Greeting to all and welcome new friends to the EastWing.
The sun had not yet risen on the Christmas Morning and the emails brought admonishment for the use of “MERRY CHRISTMAS”.
In no short order I was told the importance of being all inclusive in respecting the “rights” of others when it comes to the use of offensive language such as Merry Christmas. It was recommended that I pursue some type of sensitivity training that will allow me to better communicate with all friends of the EastWing. It was pointed out that as the “Leader of the Band” at the EastWing, my role is to put aside my personal antiquated opinions and strive to communicate on a more diverse level with those EastWing friends who do have a more modern way of viewing the world.
First of all, for those over 1,000 emails that simply said MERRY CHRISTMAS. I thank you one and all. For those 46 emails that has an issue with MERRY CHRISTMAS, tuff. It always amazes me that people living in a society where Merry Christmas has been the main greeting for the holiday for longer than we’ve been a country, and now along comes some folks who think they’ve invented smart. They have not.
For many, refusing to say Merry Christmas can get one in a world of hurt. Just ask the feller who was thrown off the plane in Houston TX when he made a big deal about when one of the flight attendants said Merry Christmas to him. The Captain tried to calm him down, to no avail. As he was lead from the plane by security people, all passengers stood and cheered. They should have all shouted MERRY CHRISTMAS.
As a star gazer I’m forever being asked what I know about the Star of Bethlehem. First of all, I didn’t see it, only heard about the star. With that being said, I do know a little about that star.
The Star of Bethlehem remains a mystery to both astronomers and historians. There are many contributing factors, including the uncertainty of the actual date of Christ’s birth and the terminology used to describe celestial happenings more than 20 centuries ago. For instance, any celestial object bright enough to attract attention was apt to be called a star. Therefore, the object we seek may not have even been a star.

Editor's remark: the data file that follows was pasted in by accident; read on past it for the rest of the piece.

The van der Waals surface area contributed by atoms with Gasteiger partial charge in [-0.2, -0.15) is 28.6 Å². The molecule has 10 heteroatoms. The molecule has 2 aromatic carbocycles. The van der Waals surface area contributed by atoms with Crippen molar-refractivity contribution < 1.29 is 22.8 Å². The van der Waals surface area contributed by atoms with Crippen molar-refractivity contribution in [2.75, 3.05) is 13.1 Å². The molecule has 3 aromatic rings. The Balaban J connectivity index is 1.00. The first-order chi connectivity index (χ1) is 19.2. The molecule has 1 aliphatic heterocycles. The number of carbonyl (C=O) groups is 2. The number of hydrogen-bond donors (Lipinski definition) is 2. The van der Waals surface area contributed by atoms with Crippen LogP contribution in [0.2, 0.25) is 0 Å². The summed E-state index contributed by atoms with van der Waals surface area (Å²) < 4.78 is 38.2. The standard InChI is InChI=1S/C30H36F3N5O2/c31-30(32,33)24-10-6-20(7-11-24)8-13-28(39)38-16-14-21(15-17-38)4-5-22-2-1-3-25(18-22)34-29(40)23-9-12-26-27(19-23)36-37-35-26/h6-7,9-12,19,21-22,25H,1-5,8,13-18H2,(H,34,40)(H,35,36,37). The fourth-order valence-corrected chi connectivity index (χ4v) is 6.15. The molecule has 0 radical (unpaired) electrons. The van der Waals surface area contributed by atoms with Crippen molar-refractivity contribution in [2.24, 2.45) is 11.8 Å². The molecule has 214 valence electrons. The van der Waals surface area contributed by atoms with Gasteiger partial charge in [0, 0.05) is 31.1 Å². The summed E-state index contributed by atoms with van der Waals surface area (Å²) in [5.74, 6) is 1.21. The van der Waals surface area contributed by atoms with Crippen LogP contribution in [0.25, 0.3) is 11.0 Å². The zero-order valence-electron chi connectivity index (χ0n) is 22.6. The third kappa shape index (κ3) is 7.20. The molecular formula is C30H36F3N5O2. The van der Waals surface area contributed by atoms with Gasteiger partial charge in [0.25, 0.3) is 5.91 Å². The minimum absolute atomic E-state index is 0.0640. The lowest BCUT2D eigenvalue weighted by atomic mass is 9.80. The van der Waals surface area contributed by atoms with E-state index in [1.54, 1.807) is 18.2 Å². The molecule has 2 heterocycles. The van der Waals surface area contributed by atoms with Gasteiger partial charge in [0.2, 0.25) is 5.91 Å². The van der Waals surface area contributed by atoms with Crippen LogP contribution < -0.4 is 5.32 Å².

Four theories have been advanced to explain the star. One is that it was an unusually bright meteor or fireball streaking toward the horizon. But such fiery streaks only last for several seconds at most; hardly long enough to lead the Wise Men halfway across the Orient to Bethlehem. Although certainly it would have been quite an interesting camel ride! Even better than Hump Day.
Another theory suggests that the star might have been a bright comet. But we must say no to that as well because comets were considered to omens of evil. They were considered to presage famine, flood, an epidemic or some other disaster.
Not so easily dismissed is a nova or supernova outburst; dying stars having a final fling of glory before descending the long road to ultimate extinction. The appearance of a very bright nova would certainly attract the attention of sky conscious people. Then, after several weeks or months of such prominence, it slowly fades back into the night sky. In the case of a supernova, a massive star literally blows itself apart, putting forth an energy output equivalent to a hundred billion stars or more. It can suddenly blaze forth in the night sky with a brilliance rivaling Jupiter or even Venus; perhaps even be glimpsed in broad daylight. Truly a celestial announcement worthy of the birth of the King of Kings.